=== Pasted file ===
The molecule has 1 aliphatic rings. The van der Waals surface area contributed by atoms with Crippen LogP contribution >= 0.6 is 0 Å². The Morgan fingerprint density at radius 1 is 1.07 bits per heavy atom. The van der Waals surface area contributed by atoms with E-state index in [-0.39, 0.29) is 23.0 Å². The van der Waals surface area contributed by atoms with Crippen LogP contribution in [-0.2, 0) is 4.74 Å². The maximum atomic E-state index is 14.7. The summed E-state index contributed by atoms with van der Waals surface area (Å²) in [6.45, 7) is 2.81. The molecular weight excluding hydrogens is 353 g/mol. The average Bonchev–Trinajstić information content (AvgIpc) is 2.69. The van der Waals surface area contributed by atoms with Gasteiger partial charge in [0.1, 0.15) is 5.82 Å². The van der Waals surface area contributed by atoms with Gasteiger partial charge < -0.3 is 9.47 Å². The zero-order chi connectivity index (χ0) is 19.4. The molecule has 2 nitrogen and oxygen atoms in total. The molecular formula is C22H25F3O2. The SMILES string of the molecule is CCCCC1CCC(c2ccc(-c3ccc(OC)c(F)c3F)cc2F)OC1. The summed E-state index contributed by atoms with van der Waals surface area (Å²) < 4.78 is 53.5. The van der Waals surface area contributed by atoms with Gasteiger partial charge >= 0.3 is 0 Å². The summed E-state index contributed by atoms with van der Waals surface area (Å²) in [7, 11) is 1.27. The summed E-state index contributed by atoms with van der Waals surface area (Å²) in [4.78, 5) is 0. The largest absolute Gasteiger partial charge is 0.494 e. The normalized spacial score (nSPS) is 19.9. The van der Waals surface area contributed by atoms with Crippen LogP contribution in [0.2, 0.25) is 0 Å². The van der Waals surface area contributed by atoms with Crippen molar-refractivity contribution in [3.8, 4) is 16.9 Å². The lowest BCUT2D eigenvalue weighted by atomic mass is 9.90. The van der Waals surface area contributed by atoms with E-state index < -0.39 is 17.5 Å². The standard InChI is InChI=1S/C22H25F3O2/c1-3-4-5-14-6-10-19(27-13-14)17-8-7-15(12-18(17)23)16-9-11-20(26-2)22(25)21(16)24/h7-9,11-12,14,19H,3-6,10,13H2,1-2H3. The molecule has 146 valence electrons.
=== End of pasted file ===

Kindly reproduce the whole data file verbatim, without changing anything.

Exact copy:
The molecule has 1 aliphatic rings. The van der Waals surface area contributed by atoms with Crippen LogP contribution >= 0.6 is 0 Å². The Morgan fingerprint density at radius 1 is 1.07 bits per heavy atom. The van der Waals surface area contributed by atoms with E-state index in [-0.39, 0.29) is 23.0 Å². The van der Waals surface area contributed by atoms with Crippen LogP contribution in [-0.2, 0) is 4.74 Å². The maximum atomic E-state index is 14.7. The summed E-state index contributed by atoms with van der Waals surface area (Å²) in [6.45, 7) is 2.81. The molecular weight excluding hydrogens is 353 g/mol. The average Bonchev–Trinajstić information content (AvgIpc) is 2.69. The van der Waals surface area contributed by atoms with Gasteiger partial charge in [0.1, 0.15) is 5.82 Å². The van der Waals surface area contributed by atoms with Gasteiger partial charge < -0.3 is 9.47 Å². The zero-order chi connectivity index (χ0) is 19.4. The molecule has 2 nitrogen and oxygen atoms in total. The molecular formula is C22H25F3O2. The SMILES string of the molecule is CCCCC1CCC(c2ccc(-c3ccc(OC)c(F)c3F)cc2F)OC1. The summed E-state index contributed by atoms with van der Waals surface area (Å²) < 4.78 is 53.5. The van der Waals surface area contributed by atoms with Gasteiger partial charge >= 0.3 is 0 Å². The summed E-state index contributed by atoms with van der Waals surface area (Å²) in [7, 11) is 1.27. The summed E-state index contributed by atoms with van der Waals surface area (Å²) in [4.78, 5) is 0. The largest absolute Gasteiger partial charge is 0.494 e. The normalized spacial score (nSPS) is 19.9. The van der Waals surface area contributed by atoms with Crippen LogP contribution in [0.2, 0.25) is 0 Å². The van der Waals surface area contributed by atoms with Crippen molar-refractivity contribution in [3.8, 4) is 16.9 Å². The lowest BCUT2D eigenvalue weighted by atomic mass is 9.90. The van der Waals surface area contributed by atoms with E-state index < -0.39 is 17.5 Å². The standard InChI is InChI=1S/C22H25F3O2/c1-3-4-5-14-6-10-19(27-13-14)17-8-7-15(12-18(17)23)16-9-11-20(26-2)22(25)21(16)24/h7-9,11-12,14,19H,3-6,10,13H2,1-2H3. The molecule has 146 valence electrons.